It's possible that if you have a large head, the headphones may bend over time, but for initial wearing they may be slightly uncomfortable. There have been a few incidents of cracked headbands on the HQ-1400s, but this shouldn't happen during normal use.
Join the PC World newsletter!
Gadgets & Things
Most Popular Reviews
- 1 Finally! LG OLED TV 2016 range review
- 2 Huawei Nova Plus smartphone review
- 3 Apple iPhone 7 Plus review: including Portrait Mode
- 4 Google Daydream View VR full, in-depth review
- 5 Google Pixel XL full, in-depth smartphone review: Phones just got smarter
Latest News Articles
- Apple's AirPods could deliver audio with multiple wireless protocols
- First look: Nuheara IQbuds smart Bluetooth ear buds do more than just music
- Convoy International restructures business focus
- Beats Solo2 headphones go wireless for $399
- Astro A38 review: A staggering price to pay for convenience
GGG Evaluation Team
First impression on unpacking the Q702 test unit was the solid feel and clean, minimalist styling.
For work use, Microsoft Word and Excel programs pre-installed on the device are adequate for preparing short documents.
The Fujitsu LifeBook UH574 allowed for great mobility without being obnoxiously heavy or clunky. Its twelve hours of battery life did not disappoint.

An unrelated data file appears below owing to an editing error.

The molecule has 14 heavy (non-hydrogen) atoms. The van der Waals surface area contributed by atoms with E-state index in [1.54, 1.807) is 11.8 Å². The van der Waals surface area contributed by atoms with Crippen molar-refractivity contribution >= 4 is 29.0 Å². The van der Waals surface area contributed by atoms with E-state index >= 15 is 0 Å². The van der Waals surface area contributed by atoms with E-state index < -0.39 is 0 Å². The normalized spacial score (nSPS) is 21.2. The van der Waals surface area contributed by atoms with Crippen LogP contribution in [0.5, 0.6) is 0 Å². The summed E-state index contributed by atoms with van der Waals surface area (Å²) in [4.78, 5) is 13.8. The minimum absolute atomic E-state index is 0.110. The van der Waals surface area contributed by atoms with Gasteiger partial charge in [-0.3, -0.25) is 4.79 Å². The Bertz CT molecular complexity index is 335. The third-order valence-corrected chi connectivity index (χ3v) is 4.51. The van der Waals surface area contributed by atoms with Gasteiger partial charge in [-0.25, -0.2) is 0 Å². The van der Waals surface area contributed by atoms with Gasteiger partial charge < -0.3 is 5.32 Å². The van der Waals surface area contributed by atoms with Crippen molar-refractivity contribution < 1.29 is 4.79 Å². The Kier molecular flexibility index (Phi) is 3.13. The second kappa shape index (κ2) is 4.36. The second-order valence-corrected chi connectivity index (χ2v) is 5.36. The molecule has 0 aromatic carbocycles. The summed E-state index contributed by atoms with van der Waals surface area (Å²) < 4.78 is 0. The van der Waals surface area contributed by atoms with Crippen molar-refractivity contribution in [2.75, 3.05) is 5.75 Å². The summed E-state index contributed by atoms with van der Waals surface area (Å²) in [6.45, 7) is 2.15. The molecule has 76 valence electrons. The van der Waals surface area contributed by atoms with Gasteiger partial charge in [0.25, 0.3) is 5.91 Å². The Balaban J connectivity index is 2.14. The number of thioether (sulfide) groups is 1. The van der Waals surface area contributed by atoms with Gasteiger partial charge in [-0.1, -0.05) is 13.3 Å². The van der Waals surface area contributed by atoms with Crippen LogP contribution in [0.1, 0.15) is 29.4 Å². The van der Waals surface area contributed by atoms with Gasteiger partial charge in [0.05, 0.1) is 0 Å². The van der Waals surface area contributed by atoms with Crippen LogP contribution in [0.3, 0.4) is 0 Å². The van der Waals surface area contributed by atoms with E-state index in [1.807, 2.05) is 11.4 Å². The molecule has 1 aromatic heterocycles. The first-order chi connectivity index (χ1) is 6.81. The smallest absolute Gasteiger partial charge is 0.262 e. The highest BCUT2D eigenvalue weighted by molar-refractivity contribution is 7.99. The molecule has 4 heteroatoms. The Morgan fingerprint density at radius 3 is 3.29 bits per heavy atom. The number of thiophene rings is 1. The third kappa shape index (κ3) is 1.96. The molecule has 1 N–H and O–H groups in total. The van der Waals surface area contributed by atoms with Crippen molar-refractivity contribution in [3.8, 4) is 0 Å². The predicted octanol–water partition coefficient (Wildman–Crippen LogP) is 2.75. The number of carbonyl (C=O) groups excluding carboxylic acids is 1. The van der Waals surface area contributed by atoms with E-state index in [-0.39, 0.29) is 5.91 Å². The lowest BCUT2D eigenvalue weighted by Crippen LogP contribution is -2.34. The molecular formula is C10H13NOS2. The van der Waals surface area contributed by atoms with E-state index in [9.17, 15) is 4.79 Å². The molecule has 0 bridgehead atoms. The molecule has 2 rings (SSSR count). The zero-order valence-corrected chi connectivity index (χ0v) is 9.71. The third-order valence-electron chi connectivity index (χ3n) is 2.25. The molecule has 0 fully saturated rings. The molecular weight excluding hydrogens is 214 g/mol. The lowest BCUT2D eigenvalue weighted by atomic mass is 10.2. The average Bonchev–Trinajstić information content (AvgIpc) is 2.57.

The screen was particularly good. It is bright and visible from most angles, however heat is an issue, particularly around the Windows button on the front, and on the back where the battery housing is located.
My first impression after unboxing the Q702 is that it is a nice looking unit. Styling is somewhat minimalist but very effective. The tablet part, once detached, has a nice weight, and no buttons or switches are located in awkward or intrusive positions.
- Time to ditch Foxtel and the iQ3: How to replace Foxtel packages with cheaper alternatives
- The top 10 best and worst tech gadgets and products of 2016
- TV of the year award 2016
- What's the difference between an Intel Core i3, i5 and i7?
- Laser vs. inkjet printers: which is better?
- FTBrand Marketing Manager - Premium Entertainment BrandNSW
- TPSystem AdministratorQLD
- TPSOA DeveloperNSW
- FTSoftware Support SpecialistQLD
- FTLevel 3 EngineerNSW
- FTDatacentre Solution ArchitectVIC
- FTJnr Security SOC Analyst (Tier 1) - Permanent - North Ryde BasedNSW
- CCSystem Engineer - AdelaideWA
- FTSystems Engineer - SCCM & Lync/Skype for BusinessQLD
- FTLevel 2 Service DeskNSW
- FTIT Information Security AdvisorNSW
- FTIT Project CoordinatorVIC
- FTTechnical Support RepresentativeNSW
- FTApplication Developer - FileNetWA
- TPService Desk AnalystVIC
- TPProjects Planning ManagerQLD
- FTBusiness Development Manager - IT SolutionsNSW
- FTSenior Drupal DeveloperNSW
- FTInfrastructure Solution ArchitectSA
- FTCheckpoint Firewall and VPNNSW
- FTLevel 2 Help Desk SupportNSW
- FTExecutive Sales ManagerACT
- CCVirtualization ArchitectACT
- CCOrganisational Change ManagerACT